This is a parable for our times that raises questions about our freedom and privacy as individuals. What makes it stand out from the pack (and unlike The Matrix) this is based on fact (did you not read 'How We Live Now' at the back?)

If you don't buy the premise that we are moving towards a virtual Panopticon look no further than the proposal to introduce ID cards in the UK and the fact that the next census is likely to include questions relating to sexual orientation and income. All of which you will be legally obliged to answer. Hopefully reading this book will make you question the rationale behind this.
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19 of 20 people found the following review helpful By normngrey on 2 Mar. 2006
Format: Paperback
Welcome to the Grid. We live in the grid as normal members of civilisation. The Tabula (amongst themselves called The Brethren) oversee activities in the Grid (think Big Brother and 1984) and their ambition is to have complete control of the whole world via the Grid. Active Harlequins and Travellers live off grid to stay alive. There is a lot of history to learn during the book and it is well explained without spoling what is happening.
At the start of the book we are introduced to a Harlequin who has not yet crossed the line (read the book to work this bit out) and thus has been left alive by the Tabula. Unfortunately a call by a relative (also a Harlequin) leads the harlequin into active attention from the Tabula pushing her across the line and onto a quest to find and save some possible potential travellers. The Tabula, due to new plans, want a live traveller and the end of the harlequins at all costs. This puts the head mercenary onto the job and we are involved in the trials and tribulations which result.
This book is apparently Book One of the Fourth Realm. The great thing about this book is based on surveillance systems already in place or close to being implemented in western countries. For a first book it is ambitious and very much in-depth. I look forward to the next one.
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17 of 18 people found the following review helpful By "satanjon1259" on 13 Sept. 2005
Format: Hardcover
It's a shame that such a stunning novel like the traveller is constantly being compared to puppy fiction e.g. Dan Browns - The Da Vinci Code. Twelve Hawks has managed to create a book that hasn't been simply to cash in on the sci-fi/fantasy bandwagon. In recent years fantasy fiction has been drowned by poor authors trying to make a few pounds writing a book that has already been written hundreds of time. Its good to see twelve hawks giving the sci fi/fantasy genre a kick up the backside ( a much needed kick at that).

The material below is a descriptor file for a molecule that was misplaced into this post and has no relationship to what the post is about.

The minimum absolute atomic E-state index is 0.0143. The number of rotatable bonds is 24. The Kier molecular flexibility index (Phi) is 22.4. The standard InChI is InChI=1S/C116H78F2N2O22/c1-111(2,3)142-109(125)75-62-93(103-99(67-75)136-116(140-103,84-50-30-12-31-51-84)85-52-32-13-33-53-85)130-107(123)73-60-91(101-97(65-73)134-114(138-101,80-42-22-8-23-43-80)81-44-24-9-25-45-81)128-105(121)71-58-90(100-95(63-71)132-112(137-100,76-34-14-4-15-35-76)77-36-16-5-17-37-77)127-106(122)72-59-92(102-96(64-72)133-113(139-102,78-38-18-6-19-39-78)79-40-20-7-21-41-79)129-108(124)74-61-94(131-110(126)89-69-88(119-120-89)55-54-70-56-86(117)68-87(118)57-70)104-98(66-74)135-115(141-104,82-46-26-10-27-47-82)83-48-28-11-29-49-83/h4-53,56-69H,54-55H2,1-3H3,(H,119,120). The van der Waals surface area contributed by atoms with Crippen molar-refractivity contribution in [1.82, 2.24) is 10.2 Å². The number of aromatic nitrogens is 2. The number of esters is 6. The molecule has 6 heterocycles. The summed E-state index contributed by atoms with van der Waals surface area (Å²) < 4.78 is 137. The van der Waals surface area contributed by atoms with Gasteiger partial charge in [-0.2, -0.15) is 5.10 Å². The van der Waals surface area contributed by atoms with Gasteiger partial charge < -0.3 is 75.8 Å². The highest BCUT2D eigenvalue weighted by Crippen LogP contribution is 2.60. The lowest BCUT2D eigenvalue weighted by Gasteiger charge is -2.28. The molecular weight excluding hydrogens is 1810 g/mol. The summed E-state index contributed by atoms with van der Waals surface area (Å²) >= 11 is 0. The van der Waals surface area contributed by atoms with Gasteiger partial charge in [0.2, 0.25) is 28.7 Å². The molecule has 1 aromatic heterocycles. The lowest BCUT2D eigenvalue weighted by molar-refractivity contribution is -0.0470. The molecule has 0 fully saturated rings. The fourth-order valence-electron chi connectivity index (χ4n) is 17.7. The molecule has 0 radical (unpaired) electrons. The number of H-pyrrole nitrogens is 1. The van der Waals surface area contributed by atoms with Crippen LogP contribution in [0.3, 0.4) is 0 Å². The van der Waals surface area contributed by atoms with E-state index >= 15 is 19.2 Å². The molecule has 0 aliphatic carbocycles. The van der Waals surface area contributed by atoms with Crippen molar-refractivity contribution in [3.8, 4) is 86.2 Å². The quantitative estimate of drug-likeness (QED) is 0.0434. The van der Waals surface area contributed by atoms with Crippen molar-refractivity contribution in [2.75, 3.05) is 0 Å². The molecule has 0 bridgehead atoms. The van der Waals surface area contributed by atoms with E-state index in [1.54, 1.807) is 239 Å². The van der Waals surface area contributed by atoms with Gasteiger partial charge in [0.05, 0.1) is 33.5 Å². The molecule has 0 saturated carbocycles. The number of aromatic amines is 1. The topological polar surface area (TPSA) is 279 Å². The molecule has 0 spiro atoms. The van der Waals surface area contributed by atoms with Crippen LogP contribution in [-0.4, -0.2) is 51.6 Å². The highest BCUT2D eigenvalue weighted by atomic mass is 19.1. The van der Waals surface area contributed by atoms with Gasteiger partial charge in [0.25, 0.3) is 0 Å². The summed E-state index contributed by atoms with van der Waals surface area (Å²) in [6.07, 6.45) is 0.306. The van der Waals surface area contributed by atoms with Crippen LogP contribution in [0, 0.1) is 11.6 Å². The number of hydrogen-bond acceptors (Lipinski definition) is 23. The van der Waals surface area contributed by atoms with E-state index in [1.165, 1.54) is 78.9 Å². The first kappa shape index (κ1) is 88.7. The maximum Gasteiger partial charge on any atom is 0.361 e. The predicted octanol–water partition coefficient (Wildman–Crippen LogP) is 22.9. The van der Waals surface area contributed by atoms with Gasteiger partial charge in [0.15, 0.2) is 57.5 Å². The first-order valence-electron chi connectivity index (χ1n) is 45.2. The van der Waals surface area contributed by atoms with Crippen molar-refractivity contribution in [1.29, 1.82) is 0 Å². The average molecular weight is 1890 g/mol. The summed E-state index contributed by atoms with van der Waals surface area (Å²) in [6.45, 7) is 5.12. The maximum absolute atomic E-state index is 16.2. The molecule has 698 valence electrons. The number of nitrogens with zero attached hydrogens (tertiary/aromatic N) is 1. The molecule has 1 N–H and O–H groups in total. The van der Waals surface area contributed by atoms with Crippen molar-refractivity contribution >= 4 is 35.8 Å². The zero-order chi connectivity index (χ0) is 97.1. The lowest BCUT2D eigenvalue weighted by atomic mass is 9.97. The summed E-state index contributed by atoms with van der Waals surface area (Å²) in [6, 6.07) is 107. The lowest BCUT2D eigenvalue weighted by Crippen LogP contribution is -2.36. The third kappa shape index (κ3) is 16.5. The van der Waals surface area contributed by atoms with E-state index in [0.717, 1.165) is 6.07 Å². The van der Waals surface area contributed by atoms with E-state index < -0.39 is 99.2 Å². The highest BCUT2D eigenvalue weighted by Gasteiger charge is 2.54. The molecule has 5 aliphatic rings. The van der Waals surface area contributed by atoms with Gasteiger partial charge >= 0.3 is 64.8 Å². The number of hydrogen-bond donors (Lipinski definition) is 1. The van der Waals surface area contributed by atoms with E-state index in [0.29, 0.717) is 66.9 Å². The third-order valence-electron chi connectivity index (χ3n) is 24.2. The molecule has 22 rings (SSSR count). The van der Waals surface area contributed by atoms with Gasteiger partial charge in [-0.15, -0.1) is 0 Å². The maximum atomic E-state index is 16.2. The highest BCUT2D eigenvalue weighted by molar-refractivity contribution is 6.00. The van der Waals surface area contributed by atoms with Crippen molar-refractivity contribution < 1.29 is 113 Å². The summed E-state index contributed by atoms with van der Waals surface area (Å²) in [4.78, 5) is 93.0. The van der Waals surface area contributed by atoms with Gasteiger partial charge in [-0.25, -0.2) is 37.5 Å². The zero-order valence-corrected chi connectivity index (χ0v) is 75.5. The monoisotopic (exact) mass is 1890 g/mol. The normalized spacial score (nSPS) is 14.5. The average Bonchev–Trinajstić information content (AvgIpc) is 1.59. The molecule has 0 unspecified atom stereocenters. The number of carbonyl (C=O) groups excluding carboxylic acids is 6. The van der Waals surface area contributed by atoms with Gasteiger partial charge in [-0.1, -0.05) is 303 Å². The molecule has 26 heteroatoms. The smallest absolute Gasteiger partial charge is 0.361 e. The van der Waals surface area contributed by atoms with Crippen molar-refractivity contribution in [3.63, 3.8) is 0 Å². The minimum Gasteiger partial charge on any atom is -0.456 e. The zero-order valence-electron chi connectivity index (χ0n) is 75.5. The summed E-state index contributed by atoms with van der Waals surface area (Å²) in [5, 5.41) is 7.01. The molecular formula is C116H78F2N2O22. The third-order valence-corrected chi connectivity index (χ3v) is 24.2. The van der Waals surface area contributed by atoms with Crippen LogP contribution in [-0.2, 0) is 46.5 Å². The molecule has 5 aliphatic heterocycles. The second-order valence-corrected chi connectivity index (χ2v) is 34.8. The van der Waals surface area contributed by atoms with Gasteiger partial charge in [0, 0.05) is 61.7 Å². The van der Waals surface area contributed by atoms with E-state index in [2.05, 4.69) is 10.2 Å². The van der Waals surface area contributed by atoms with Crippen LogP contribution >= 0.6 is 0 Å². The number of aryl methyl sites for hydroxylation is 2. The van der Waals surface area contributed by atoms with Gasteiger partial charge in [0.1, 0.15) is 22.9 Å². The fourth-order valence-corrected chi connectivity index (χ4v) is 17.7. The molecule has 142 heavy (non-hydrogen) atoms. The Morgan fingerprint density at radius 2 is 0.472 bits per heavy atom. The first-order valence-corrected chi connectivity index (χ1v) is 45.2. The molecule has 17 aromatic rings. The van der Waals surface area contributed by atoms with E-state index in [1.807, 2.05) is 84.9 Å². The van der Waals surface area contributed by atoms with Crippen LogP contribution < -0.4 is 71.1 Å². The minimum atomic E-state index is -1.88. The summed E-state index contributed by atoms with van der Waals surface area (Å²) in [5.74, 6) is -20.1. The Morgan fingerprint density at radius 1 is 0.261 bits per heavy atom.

A great book that should be read by any TRUE fan of sci fi and fantasy.
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26 of 28 people found the following review helpful By Henry8 on 31 July 2005
Format: Hardcover
I realize that this book is being sold as science fiction, but you only have to look around you to see that it gives a clear picture of our current reality. In the UK these days, we have willingly given away most of our rights and all of our privacy. This book has swords and battles and exciting scenes, but it also gives a larger vision about who we are and where we are going. Doing a little research on the Internet showed me that many of the technological aspects Hawks writes about are quite real. As far as his description of London, he is also accurate about where to buy unregistered phone chips, etc. Forget about vampires and serial killers. This book is about something that really is frightening.
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12 of 13 people found the following review helpful By Owen Sayers on 13 April 2006
Format: Paperback
I enjoyed this book tremendously as the first novel which uses as its premise the current UK/US/EU drive for the detailed monitoring of the public via CCTV, echelon, Web data retention and other means using the premise of the "war against terror" as its justification.

The core message of the book - if you cut through all the SF trimmings - is that we are all subject to intense and intrusive survaillance for what may well be no good reason - and that this is driven by a culture of fear instilled into the public by their respective governments. I can't disagree with that because it's clearly true (speaking as someone who works specifically in the field I feel fairly well qualified to make such a bold statement...)

It's a good first volume in what will I hope be an equally interesting quartet of books, and could make a nice counterpoint for someone studying Orwells 1984 as part of their English curriculum. Where Orwell prophesised a monitoring state, the author here demonstrates that we have all that he promised and much more - since we simply don't recognise the fact and are as a result even more powerless to rebel.

As for the "Da Vinci code" references - well that's just plain silly - the "DVC" was an okay book, but it doesn't live up to the hype for the most part. This is better written and more innovative in its content - though i will agree that the splicers element is a little overplayed - once was good, twice was okay, but using them three times was a mistake...

Dan Brown tried to go into this territory with Deception Point and especially with Digital Fortress - which are better comparisons - and he did okay, but this is way better than those.

Read it - you might be pleasantly surprised, and you'll certainly never look at CCTV or your store loyalty cards in the same way again. That would be a good thing....